Figure 7.1.2 – Defining Position Unit Vector for Gravity

    position vector for gravity.png

    With this defined, we see that the attractive force on the recipient points in the \(-\widehat r\) direction, giving us a nice, compact vector equation for Newton's law of gravity:

    \[ \overrightarrow F_{gravity} = \dfrac{Gm_1m_2}{r^2}\left(-\widehat r\right) \]

    Spherical Bodies

    Now of course we really aren’t especially interested in gravity between point masses, when everything we see has some extension in space. So really what we have to do is treat two bodies as collections of point particles, all of which are attracting every other point particle. But this is quite cumbersome, and leads to all sorts of integral calculus. For our purposes, we will simply state the result that in the case of spherically-symmetric objects, they can be treated (in terms of gravitation) as if all of their mass were concentrated at their centers.

    Figure 7.1.3 – Spheres Gravitate Like Point Masses at Their Centers

    spherical body gravitation.png

    [Note: This "spherical symmetry" does not require that the density of the spheres be uniform – the density can still vary radially. So the spheres can (for example) be more dense near their centers than near their surfaces, but the density cannot vary with the polar or azimuthal angles. That is, sampling the density throughout the sphere must reveal the same density everywhere that the distance from the sphere's center is held constant.]

    This turns out to be a convenient consequence of the inverse-square law, as you will no doubt examine in greater detail in more advanced math & physics classes. This result is something we will exploit greatly (at least as an approximation), since planets and stars are very close to being spherical.

    Gravity at the Earth's Surface

    Imagine a very small object (which can be effectively treated as a point object) was pulled toward a large spherical body, and stopped when it reached its surface. In that case, the gravitational force would be calculated using the radius of the large spherical object. Now we'll let that large spherical object be the Earth, and let the small object be a human (you).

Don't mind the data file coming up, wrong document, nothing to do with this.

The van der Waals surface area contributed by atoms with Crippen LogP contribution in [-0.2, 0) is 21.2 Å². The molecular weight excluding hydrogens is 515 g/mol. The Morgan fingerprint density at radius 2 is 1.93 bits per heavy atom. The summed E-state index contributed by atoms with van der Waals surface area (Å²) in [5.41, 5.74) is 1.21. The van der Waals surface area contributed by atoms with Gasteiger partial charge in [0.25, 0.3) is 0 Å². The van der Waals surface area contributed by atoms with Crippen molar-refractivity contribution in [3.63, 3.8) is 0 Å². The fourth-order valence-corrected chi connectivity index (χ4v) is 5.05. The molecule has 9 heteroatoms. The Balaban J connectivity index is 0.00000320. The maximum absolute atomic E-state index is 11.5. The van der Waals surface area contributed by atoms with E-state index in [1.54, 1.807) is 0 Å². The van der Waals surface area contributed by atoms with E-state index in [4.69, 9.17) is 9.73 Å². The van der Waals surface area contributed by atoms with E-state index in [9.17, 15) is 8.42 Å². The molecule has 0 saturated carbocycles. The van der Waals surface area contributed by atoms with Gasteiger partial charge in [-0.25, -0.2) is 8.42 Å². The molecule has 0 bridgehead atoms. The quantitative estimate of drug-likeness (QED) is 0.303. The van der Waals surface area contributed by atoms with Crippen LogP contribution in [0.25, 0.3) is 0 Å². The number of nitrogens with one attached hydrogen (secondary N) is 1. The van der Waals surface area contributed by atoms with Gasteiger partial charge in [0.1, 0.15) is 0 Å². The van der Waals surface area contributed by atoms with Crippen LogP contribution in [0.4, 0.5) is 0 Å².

Figure 7.1.4 – Universal Gravitation at the Earth's Surface

    person on earth surface.png

    [Note that the separation \(R_E\) points to the center of the Earth, not to a point on the Earth's surface just off the coast of Florida.]

    We can use now Newton's law of gravity to compute the force exerted on you. All we need is the radius of the Earth (\(6.38\times 10^6m\)), and the mass of the Earth (\(5.98 \times 10^{24}kg\)):

    \[your\;weight=\dfrac{Gm_1m_2}{R_E^2}=\dfrac{\left( 6.67\times 10^{-11} \dfrac{Nm^2}{kg^2}\right)\left(5.98 \times 10^{24}kg \right)m}{\left(6.38\times 10^6m \right)^2}=\left(9.80\dfrac{m}{s^2}\right)m = mg \]

    So now you know where our constant \(g\) comes from. Now you might be concerned that our projectile calculations have not been accurate, because g is only correct at the surface of the earth, and projectiles might go quite high. Let’s look at an example – how much does the gravitational force decrease when we go high up in the sky in a commercial airline? Commercial flights typically fly at an altitude of about \(10,000m\) (about \(33,000ft\)), so making the adjustment to the gravitational force gives:

    \[your\;weight\;in\;airplane=\dfrac{\left( 6.67\times 10^{-11} \dfrac{Nm^2}{kg^2}\right)\left(5.98 \times 10^{24}kg \right)m}{\left(6.38\times 10^6m + 1 \times 10^4m\right)^2}=\left(9.77\dfrac{m}{s^2}\right)m \]

    It’s hardly noticeable. If you weighed yourself on earth and were 150 lbs, then in the plane the scale would read 149.5lbs. Okay, so let’s go to a place where we know the distance makes a big difference – all the way into outer space to the international space station (ISS). The altitude in this case is about \(400,000m\):